When Curatorial Assistant Lauren Raburn organized clippings, files, samples, notes and more from Laurie Herrick’s archives into a series of inspiration boards, the cultural influences that shaped her work became clear. Inspiration boards are tools often used by designers in various stages of a project as a way to organize ideas, images and information. The pieces that were used in Raburn’s collages became the foundation of the “yesterday” sections.
Herrick spent 10 months working on the commission for First Unitarian Church, Portland, Oregon, one of Herrick’s many commissions for churches and synagogues in Oregon still in use today.
Laurie Herrick’s archives include notes and drafts for the creation of Tree of Life (Collection of First Unitarian Church, Portland, Oregon; ¼ scale version in collection of Ann and Jon Sinclair). The notes, however, were written for Herrick’s personal use, and not formatted as one might find in a weaving magazine or book today. Through careful observation and analysis of the weaving, Curatorial Intern Kristin Pesola used PixeLoom software to translate Herrick’s drafts accessible formats. In addition to a PDF with notes and images of the profile, threading, treadling and tie-up drafts, a zip file for those with access to weaving software that supports the WIF format is available below. The drafts are available for anyone to download, personalize, and to then share their interpretations or variations of Herrick’s work on the Laurie Herrick Flickr Group.
Download a zip file of Tree of Life; compatible with weaving software that supports the WIF format.
Upload an image of your work based on Herrick’s profile draft to the Laurie Herrick Flickr Group.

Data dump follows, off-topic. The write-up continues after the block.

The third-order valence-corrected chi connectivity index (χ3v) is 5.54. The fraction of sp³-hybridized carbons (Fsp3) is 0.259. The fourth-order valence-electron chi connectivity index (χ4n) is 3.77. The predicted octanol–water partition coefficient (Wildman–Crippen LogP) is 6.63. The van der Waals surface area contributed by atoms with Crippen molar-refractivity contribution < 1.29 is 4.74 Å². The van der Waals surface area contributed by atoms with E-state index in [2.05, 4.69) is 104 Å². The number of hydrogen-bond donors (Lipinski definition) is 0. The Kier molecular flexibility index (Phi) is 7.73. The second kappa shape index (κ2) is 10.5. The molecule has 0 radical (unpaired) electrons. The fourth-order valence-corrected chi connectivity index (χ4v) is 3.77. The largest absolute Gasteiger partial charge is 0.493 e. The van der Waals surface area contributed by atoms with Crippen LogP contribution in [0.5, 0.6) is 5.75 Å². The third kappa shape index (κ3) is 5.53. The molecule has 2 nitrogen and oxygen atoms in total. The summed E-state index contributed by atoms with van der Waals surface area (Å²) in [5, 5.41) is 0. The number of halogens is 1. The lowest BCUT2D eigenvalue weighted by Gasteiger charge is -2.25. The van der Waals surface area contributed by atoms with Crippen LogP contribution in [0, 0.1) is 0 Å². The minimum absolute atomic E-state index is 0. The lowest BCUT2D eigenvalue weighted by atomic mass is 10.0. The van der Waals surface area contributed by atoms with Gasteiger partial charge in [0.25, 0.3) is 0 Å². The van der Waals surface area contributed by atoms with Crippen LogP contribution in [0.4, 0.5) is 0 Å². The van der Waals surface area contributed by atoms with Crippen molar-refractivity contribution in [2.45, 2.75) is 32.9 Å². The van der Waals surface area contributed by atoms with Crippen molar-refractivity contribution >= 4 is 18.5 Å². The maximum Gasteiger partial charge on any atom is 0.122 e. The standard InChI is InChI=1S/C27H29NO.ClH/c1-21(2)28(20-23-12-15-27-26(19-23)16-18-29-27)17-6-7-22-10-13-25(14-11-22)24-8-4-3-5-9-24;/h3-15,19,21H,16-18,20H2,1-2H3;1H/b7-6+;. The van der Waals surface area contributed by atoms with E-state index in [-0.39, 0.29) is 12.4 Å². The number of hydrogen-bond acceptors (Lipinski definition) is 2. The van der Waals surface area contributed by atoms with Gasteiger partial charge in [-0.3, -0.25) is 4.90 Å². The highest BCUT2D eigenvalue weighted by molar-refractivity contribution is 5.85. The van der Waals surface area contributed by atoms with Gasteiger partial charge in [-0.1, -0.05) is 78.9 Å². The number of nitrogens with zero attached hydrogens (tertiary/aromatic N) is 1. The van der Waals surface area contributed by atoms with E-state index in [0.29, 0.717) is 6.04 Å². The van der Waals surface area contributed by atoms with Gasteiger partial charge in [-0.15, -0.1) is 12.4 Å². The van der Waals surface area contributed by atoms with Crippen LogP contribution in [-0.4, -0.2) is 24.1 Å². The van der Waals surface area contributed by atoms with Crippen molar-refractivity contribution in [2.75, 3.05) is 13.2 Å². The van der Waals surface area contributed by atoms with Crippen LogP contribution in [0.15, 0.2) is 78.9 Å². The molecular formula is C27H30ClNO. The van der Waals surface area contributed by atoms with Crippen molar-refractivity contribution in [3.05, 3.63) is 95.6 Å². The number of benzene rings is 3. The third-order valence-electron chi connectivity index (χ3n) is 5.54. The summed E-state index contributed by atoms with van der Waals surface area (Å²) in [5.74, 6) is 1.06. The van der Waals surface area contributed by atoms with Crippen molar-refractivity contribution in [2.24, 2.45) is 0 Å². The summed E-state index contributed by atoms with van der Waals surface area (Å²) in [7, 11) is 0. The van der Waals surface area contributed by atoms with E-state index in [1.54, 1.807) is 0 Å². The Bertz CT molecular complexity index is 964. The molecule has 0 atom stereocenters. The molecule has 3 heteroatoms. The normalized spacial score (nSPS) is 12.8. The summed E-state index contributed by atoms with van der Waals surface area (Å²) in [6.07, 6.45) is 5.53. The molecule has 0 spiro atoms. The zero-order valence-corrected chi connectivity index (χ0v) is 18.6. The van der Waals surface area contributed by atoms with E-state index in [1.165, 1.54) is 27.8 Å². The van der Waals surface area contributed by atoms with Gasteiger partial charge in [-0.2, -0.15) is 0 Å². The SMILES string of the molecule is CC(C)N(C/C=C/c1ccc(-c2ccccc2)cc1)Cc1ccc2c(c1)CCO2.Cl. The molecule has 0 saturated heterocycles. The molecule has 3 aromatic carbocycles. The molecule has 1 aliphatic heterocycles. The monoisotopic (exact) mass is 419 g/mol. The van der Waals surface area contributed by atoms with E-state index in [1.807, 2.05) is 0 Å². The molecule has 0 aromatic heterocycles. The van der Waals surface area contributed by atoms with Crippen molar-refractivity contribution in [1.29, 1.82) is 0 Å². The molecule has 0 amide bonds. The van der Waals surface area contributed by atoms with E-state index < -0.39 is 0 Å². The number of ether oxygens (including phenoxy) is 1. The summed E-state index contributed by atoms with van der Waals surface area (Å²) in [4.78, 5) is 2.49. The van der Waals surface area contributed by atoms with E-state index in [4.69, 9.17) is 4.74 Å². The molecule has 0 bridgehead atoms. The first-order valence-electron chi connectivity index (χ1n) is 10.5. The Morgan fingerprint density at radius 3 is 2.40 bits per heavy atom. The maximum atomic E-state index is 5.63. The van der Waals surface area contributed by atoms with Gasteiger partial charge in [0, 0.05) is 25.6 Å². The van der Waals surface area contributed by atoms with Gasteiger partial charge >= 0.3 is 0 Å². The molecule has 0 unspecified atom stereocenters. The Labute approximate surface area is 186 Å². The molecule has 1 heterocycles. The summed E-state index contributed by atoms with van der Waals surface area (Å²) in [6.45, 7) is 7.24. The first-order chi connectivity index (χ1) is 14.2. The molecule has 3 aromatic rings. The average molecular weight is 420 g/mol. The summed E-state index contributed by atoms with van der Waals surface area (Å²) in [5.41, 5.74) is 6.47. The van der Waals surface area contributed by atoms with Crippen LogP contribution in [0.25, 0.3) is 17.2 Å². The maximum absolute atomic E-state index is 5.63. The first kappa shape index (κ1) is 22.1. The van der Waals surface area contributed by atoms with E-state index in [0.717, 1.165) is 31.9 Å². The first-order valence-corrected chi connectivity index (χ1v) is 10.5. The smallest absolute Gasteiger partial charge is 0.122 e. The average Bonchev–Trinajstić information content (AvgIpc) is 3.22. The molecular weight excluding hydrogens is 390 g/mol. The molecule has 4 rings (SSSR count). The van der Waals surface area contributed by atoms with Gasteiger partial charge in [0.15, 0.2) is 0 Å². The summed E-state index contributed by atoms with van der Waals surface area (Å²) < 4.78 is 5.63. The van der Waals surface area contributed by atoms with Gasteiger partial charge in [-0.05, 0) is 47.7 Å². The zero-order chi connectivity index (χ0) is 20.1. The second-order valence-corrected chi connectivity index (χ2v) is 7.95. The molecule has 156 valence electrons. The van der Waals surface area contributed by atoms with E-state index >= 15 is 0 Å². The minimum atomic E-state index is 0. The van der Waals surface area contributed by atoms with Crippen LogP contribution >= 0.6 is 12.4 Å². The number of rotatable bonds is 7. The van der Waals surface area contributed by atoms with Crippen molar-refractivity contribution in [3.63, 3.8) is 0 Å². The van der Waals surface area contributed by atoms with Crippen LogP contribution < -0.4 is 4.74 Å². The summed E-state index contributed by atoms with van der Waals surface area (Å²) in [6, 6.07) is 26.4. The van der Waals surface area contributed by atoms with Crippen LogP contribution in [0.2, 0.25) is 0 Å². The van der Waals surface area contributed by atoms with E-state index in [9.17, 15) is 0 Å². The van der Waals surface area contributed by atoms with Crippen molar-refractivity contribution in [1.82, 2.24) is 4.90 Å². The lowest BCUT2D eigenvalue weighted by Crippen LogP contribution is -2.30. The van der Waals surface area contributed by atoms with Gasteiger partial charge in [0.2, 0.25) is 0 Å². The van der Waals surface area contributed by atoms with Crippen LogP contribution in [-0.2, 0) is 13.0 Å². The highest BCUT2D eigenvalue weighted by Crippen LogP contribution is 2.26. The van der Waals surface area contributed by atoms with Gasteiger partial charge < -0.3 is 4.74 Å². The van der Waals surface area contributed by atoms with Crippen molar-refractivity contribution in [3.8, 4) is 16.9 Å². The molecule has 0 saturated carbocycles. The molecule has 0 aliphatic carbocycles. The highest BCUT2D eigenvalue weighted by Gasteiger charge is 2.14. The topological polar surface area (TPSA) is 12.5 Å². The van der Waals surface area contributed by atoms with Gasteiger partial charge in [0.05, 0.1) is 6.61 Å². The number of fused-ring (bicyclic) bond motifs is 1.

Summer and Winter on Opposites
In 1965, a fire nearly destroyed the First Unitarian Church of Portland. Tragically, important weavings created in 1944 by Anna Belle Crocker, who directed the Portland Art Museum from 1906–36 and by her sister, Florence, were damaged beyond repair. Many people, including internationally-renowned textile designer Dorothy Liebes, considered the Crocker sisters’ tapestry to be one of the most significant ecclesiastical weavings in the United States at the time. To replace the damaged work, four Northwest weavers were invited by the church to submit proposals based on the original tapestry’s “Tree of Life” theme. One of the oldest archetypal symbols, the “Tree of Life” spans religions and cultures from across the world.
Herrick was awarded the commission, and spent the next ten months working on drawings, design studies and the quarter-scale weaving included in this exhibition to complete her work. Using a traditional early American coverlet weave structure known as Summer and Winter, Herrick created her design by weaving block “on opposites”: one side of the piece shows a neutral tree on a colored background, and the other shows the reverse. This allowed the piece to have two different appearances, and was intended to be changed with the seasons.
Installed in the church in 1970 and still on view today, Herrick’s Tree of Life is a three-panel tapestry that spans ten feet by sixteen feet and weighs forty pounds. The work illustrates Herrick’s signature mixing of colored threads to create a distinctive palette: yellow-green mixed with dark reds, oranges and yellows for the colored areas, and a green-yellow, natural white and gray for the neutral parts.
Herrick completed numerous commissions throughout Oregon, including: St. Mary’s Catholic Parish, Corvallis; Synagogue Shaarie Torah, Portland; All Saints Catholic Church, Portland; Lincoln Tower Condominiums, Portland; Salishan Lodge (now Salishan Spa and Golf Resort), Gleneden Beach; and Sunriver Lodge (now Sunriver Resort), Sunriver.